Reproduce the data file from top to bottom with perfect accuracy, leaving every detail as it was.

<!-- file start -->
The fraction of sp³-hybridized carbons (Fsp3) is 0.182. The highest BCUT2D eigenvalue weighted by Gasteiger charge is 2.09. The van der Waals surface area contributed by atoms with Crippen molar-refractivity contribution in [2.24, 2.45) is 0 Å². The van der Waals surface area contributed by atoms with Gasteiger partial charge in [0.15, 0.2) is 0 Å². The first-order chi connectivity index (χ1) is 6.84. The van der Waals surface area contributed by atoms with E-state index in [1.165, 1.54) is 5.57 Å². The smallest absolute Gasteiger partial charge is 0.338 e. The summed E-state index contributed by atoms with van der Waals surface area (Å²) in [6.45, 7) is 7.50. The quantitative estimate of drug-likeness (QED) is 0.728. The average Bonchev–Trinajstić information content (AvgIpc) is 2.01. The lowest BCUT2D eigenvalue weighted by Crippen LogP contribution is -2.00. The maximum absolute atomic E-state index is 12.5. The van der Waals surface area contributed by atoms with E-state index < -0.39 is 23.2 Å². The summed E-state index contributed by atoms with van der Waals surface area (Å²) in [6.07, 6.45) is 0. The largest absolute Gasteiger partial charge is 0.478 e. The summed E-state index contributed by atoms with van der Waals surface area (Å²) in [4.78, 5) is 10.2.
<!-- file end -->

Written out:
The fraction of sp³-hybridized carbons (Fsp3) is 0.182. The highest BCUT2D eigenvalue weighted by Gasteiger charge is 2.09. The van der Waals surface area contributed by atoms with Crippen molar-refractivity contribution in [2.24, 2.45) is 0 Å². The van der Waals surface area contributed by atoms with Gasteiger partial charge in [0.15, 0.2) is 0 Å². The first-order chi connectivity index (χ1) is 6.84. The van der Waals surface area contributed by atoms with E-state index in [1.165, 1.54) is 5.57 Å². The smallest absolute Gasteiger partial charge is 0.338 e. The summed E-state index contributed by atoms with van der Waals surface area (Å²) in [6.45, 7) is 7.50. The quantitative estimate of drug-likeness (QED) is 0.728. The average Bonchev–Trinajstić information content (AvgIpc) is 2.01. The lowest BCUT2D eigenvalue weighted by Crippen LogP contribution is -2.00. The maximum absolute atomic E-state index is 12.5. The van der Waals surface area contributed by atoms with E-state index < -0.39 is 23.2 Å². The summed E-state index contributed by atoms with van der Waals surface area (Å²) in [6.07, 6.45) is 0. The largest absolute Gasteiger partial charge is 0.478 e. The summed E-state index contributed by atoms with van der Waals surface area (Å²) in [4.78, 5) is 10.2.